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When White Parents Won’t Integrate Public Schools

Can a grassroots movement succeed where policy has failed?  
relates to When White Parents Won’t Integrate Public Schools
Morry Gash/AP

In an interview with Atlantic editor Jeffrey Goldberg last month, journalist Nikole Hannah-Jones talked about how liberal-leaning white Americans may claim to believe in racial equality and integration, but they act in ways that maintain inequality and segregation. Case in point: where they send their kids to school.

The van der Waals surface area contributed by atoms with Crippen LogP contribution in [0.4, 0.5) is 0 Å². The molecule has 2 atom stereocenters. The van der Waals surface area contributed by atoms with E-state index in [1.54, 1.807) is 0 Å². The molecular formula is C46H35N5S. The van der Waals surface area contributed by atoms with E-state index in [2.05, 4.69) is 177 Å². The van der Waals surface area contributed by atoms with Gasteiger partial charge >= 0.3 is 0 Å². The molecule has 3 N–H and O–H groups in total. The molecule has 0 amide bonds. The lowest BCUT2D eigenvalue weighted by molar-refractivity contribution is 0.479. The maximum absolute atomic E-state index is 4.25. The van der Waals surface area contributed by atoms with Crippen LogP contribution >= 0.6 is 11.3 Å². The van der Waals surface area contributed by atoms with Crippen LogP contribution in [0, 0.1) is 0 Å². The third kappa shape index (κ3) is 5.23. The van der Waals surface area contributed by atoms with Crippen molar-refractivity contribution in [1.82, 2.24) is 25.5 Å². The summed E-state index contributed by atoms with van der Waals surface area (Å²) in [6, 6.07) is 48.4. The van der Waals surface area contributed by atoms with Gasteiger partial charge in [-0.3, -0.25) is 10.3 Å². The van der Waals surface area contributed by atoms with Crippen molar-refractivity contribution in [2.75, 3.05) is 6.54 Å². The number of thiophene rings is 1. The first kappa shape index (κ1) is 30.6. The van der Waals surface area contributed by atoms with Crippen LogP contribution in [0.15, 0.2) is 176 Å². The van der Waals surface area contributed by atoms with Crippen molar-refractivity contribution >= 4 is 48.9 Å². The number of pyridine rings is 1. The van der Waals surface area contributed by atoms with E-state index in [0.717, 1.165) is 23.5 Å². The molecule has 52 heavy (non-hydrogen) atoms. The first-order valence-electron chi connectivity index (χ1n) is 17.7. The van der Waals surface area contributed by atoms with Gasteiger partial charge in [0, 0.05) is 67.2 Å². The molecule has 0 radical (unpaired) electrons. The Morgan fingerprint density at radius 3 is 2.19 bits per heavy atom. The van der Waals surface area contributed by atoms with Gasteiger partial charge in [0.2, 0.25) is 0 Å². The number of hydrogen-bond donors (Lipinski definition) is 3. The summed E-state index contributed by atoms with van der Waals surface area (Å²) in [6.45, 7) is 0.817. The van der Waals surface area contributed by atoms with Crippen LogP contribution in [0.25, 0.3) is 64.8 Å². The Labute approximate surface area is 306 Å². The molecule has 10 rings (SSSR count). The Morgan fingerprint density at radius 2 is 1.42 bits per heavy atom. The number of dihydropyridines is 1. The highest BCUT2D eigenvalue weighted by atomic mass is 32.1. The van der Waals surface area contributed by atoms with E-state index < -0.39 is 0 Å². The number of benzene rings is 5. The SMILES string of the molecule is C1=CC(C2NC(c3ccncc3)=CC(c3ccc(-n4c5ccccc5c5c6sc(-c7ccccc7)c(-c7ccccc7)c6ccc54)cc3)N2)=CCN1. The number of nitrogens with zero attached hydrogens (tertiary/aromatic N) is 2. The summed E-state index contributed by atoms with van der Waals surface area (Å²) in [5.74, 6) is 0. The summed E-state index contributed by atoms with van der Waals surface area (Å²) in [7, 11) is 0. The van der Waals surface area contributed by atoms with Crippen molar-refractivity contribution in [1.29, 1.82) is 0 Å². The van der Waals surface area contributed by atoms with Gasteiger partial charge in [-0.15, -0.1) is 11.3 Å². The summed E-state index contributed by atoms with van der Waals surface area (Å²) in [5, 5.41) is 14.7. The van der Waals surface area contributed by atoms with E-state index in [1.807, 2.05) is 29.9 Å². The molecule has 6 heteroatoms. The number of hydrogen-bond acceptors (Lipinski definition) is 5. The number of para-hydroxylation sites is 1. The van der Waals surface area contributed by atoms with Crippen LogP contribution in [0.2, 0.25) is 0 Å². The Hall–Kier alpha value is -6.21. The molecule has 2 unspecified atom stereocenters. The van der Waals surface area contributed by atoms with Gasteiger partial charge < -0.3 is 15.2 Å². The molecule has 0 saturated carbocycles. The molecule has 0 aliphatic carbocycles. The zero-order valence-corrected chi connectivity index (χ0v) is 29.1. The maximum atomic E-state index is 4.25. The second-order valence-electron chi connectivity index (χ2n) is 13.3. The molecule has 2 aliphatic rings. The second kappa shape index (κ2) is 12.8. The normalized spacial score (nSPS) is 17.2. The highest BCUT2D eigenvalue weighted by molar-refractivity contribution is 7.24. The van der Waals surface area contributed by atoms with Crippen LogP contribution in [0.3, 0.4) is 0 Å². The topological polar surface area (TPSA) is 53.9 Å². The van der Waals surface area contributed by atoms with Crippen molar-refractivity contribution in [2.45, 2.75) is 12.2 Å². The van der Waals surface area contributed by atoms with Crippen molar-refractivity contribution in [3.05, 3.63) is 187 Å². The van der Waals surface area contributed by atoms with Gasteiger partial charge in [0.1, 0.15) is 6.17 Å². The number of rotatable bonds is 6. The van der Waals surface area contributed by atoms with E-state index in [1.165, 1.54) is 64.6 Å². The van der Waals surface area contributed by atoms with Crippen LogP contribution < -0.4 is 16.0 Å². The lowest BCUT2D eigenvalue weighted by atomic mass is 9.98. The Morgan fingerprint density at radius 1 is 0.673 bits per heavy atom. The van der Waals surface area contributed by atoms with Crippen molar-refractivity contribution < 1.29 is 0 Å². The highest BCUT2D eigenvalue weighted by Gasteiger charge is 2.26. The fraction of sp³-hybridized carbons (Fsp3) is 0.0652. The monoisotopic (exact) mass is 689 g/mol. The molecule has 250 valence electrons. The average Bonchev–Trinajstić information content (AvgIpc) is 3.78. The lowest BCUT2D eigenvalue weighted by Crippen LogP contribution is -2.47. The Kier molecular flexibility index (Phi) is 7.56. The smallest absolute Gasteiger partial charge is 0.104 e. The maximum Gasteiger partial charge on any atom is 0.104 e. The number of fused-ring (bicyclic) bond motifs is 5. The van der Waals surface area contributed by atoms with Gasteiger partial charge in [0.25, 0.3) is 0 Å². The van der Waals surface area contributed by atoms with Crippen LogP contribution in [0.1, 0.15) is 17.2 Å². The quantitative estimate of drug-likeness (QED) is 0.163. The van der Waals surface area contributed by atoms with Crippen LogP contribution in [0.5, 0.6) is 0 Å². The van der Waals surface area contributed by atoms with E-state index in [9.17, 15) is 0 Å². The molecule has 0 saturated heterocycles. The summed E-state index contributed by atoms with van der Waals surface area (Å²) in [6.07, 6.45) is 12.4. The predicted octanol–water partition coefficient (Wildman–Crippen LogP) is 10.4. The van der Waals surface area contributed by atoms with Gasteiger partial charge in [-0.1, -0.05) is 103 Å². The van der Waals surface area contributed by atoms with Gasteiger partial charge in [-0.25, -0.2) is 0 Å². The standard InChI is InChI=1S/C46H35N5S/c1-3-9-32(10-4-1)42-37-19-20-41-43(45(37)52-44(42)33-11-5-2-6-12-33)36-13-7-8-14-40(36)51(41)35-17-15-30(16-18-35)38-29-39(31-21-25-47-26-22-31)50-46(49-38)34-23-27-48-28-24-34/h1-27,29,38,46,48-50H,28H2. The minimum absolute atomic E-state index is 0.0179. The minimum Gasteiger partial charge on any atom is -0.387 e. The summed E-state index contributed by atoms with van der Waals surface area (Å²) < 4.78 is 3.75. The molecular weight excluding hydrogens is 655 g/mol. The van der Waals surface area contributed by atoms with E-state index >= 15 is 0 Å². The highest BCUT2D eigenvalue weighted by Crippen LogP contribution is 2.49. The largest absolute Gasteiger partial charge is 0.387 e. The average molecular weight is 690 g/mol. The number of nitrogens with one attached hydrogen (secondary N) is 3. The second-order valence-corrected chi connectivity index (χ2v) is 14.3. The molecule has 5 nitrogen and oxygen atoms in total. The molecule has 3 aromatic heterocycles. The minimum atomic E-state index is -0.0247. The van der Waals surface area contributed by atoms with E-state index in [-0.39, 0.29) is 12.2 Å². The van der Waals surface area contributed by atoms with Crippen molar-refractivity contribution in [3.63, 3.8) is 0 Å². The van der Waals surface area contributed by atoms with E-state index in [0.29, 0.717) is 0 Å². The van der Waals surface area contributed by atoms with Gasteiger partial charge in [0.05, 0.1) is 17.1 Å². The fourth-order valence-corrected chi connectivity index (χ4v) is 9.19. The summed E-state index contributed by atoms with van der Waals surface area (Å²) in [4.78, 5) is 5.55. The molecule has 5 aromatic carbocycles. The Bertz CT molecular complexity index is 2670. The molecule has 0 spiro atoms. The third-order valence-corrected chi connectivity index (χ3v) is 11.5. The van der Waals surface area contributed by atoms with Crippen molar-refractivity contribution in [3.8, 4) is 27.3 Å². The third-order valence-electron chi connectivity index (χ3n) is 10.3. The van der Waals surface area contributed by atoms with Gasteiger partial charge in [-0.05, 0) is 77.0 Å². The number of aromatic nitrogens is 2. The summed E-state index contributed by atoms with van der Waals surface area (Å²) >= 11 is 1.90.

In many U.S. cities, enrollment in urban public schools is dominated by kids from lower-income households, often black and Latino. More affluent white urbanites who’ve moved to gentrifying city neighborhoods often send their children to private or charter schools, because of fears about underperforming local public schools—and the predominantly non-white kids who attend them. “If you could just get white liberals to live their values,” Hannah-Jones said, “you could have a significant amount of integration.”